How “Marrying Down” Impacts the Standard of Living of Educated Women

A new study by researchers at the University of Kansas and Texas A&M University finds that although women have greatly increased their earnings power through higher education, the overall standard of living for women in married-couple families has not increased because many women are “marrying down” with husbands who are less educated and who earn less money than themselves.

Researchers examined gender-specific changes in the total financial return to education among people of prime working ages, 35 to 44 years old, using U.S. Census data from 1990 and 2000 and the 2009-2011 American Community Survey. The researchers investigated the return to education not only in labor markets but also in the marriage market.

ChangHwan Kim, an associate professor of sociology at the University of Kansas and a co-author of the study, notes that “previously, women received more total financial return to education than men, because their return in the marriage market was high. However, this female advantage has deteriorated over time despite women’s substantial progress in education and labor-market performance.”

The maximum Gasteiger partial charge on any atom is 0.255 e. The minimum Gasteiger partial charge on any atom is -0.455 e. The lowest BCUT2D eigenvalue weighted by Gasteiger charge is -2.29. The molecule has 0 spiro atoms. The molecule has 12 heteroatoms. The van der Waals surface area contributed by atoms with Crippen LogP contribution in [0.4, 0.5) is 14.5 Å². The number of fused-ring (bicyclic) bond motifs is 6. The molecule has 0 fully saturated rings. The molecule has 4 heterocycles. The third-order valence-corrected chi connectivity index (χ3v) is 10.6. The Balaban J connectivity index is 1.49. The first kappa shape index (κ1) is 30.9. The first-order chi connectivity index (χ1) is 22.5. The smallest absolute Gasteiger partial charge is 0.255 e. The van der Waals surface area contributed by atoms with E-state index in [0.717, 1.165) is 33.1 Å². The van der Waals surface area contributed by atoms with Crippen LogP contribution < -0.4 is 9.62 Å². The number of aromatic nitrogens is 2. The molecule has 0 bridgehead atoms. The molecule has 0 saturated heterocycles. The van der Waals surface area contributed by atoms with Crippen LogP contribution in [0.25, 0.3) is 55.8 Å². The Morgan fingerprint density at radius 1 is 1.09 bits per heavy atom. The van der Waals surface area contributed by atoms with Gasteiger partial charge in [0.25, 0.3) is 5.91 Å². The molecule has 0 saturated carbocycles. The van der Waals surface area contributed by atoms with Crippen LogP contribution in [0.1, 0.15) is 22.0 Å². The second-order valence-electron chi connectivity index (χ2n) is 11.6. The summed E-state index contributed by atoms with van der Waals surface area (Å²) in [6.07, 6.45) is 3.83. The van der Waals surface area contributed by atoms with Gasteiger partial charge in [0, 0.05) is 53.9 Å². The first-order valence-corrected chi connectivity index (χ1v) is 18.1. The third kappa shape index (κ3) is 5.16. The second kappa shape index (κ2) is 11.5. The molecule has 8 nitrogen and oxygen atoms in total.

The number of highly educated women exceeds the number of highly educated men in the marriage market, the researchers found. Women are more likely to be married to a less-educated man. Because of the combined facts that husbands are less educated than their wives than before, and the return on earnings for men has stagnated, a husband’s contribution to family income has decreased. This has led to a faster improvement of the family standard of living for men than for equally educated women themselves.

“When we consider family dynamics,” Dr. Kim said, “men are getting the benefit from women’s progress.”

The study, “Women’s Progress for Men’s Gain? Gender-Specific Changes in the Return to Education as Measured by Family Standard of Living, 1990 to 2009–2011,” was published in the journal Demography. It was co-authored by Arthur Sakamoto, a professor of sociology at Texas A&M University. The study may be accessed here.


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